The monthly distribution of the rains varies from one year to another. Annual rain falls are both very weak (827 mm/an) and very unpredictable to satisfy the needs in agriculture and livestock (Wikipedia, the free encyclopedia Nyagatare District)
The hydrographic network is very limited in Karangazi sector as it is in the whole of Nyagatare district in general. The Akagera river flows East on the border with Tanzania and it cuts across Akagera national park. The weak river network constitutes a serious handicap to responding to the needs of water for people and animals. (Wikipedia, the free encyclopedia Nyagatare District)
Karangazi sector contains half of Akagera National Park where is found a vast number of wildlife including African buffalo, antelopes and more other ruminants. Because the park is not completely fenced, animals can come out to cause some damages in the neighboring human inhabited areas. The River Akagera contains hippopotamuses, and Nile crocodiles. During flooding, these animals can get close to populated areas with dangerous consequences. The sector also accommodates a huge variety of birds such as birds of prey, guineafowl, partridges, herons etc. Hares, wild boar, monkeys and other rodents are occasionally found in the wooded savanna.

The flora in Nyagatare is made in general by afforested savanna vegetation and gallery forests along the rivers. The latter constitutes a very precious reserve which should be rationally exploited. (Wikipedia, the free encyclopedia Nyagatare District)
The soil of this area is characterized by the tightness of the humifere layer of the soil brought about by the grassy savanna and by the Vertis oils that are rich in nutrients mineral elements but lacking organic substances. These types of soils may be exploited with the help of modern agricultural techniques and form sorts of artificial pastures camps for livestock. Livestock and crop production are the main source of income to population. Livestock is widely dominated by cattle keeping of both local breeds, cross breeds and exotic breeds as some farmers has adopted artificial insemination technology of breeding.

Farmers of Karangazi sector practice different systems of farming which includes intensive, semi extensive, extensive and zero grazing systems of farming.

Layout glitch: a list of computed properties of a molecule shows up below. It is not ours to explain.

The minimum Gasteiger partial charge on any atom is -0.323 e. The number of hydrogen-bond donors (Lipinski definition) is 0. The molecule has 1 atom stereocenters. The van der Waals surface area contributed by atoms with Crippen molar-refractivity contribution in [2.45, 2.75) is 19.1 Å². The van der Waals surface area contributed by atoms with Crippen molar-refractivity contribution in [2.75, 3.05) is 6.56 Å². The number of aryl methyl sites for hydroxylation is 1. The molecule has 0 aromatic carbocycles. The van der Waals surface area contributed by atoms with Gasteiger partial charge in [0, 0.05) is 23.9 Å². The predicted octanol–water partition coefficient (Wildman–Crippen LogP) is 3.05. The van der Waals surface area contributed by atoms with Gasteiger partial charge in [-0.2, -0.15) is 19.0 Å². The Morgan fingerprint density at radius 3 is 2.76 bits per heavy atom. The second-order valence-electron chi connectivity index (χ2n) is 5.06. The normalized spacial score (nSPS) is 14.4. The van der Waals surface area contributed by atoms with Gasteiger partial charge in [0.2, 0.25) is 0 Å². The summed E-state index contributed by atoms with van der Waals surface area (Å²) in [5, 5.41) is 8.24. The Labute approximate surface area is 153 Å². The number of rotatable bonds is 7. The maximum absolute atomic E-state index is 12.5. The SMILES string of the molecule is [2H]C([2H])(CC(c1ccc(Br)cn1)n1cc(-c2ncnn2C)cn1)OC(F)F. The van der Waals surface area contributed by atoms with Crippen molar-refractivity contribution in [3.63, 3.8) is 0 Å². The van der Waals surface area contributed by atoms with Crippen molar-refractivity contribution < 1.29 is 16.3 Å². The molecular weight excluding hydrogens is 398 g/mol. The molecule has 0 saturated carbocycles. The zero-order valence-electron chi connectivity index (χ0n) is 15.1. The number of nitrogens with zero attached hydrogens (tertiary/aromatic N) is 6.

Figure SEQ Figure * ARABIC 1: Map of Nyagatare districtSTUDY AREA

Source: Nyagatare District, 2006)
3.3.2. Human population surveyed.The target population for this study included the livestock officers of Nyagatare district, livestock officer at Sector level, farm managers and farmers who have experienced the disease and those who have not experienced the disease.  
3.3.3. tc “MATERIALS AND METHODS” f C l 00000001Personal interviewing using a questionnaireThe questionnaires were distributed to the people in different categories in order to get the intended information regarding the objectives of the study. The sampling frame was focused on households and key informants whose main occupations are as follows:
So this was purposive sampling.

a) Questionnaire for farmers who have experienced the disease
The questionnaire inquired about the basic knowledge on LSD, the progression of the disease within the herd, the preventive and control measures used by the veterinary services and their effectiveness, outbreaks occurred, spread of disease among the herd and economic losses it causes.
b) Questionnaire for farmers who have not experienced the disease
The questionnaire included preventive methods put in place to avoid the spread of disease, the risk of disease introduction into their community still healthy and advice to other farmers.

c) Questionnaire for the District veterinary officer and sector veterinary technicians.

The questionnaire covers the years of onset, morbidity and mortality, the progression of the disease, sources of the virus, spread, persistent factors, and the national policy to combat the disease.
d) Questionnaire for personal in charge of quarantine (Nyagatare RAB)
The questionnaire for this category includes questions posed to farmers, which we added a question on the design and the national policy for eradication of the disease. 3.4. Study Design.A cross sectional survey was carried out within four months period from January to May in three cells of Karangazi sector.

This study was carried out through personal communication, interviews and questionnaires that were administered to cattle farmers and veterinary technicians.

3.4.1 Target populationThis study targeted cattle keepers of Karangazi sector in the three cells Rwisirabo, Mbare and Ndama.
3.4.2 Selection of the sector.This was purposive sampling because Karangazi sector has the biggest cattle population compared to other sectors of Nyagatare district.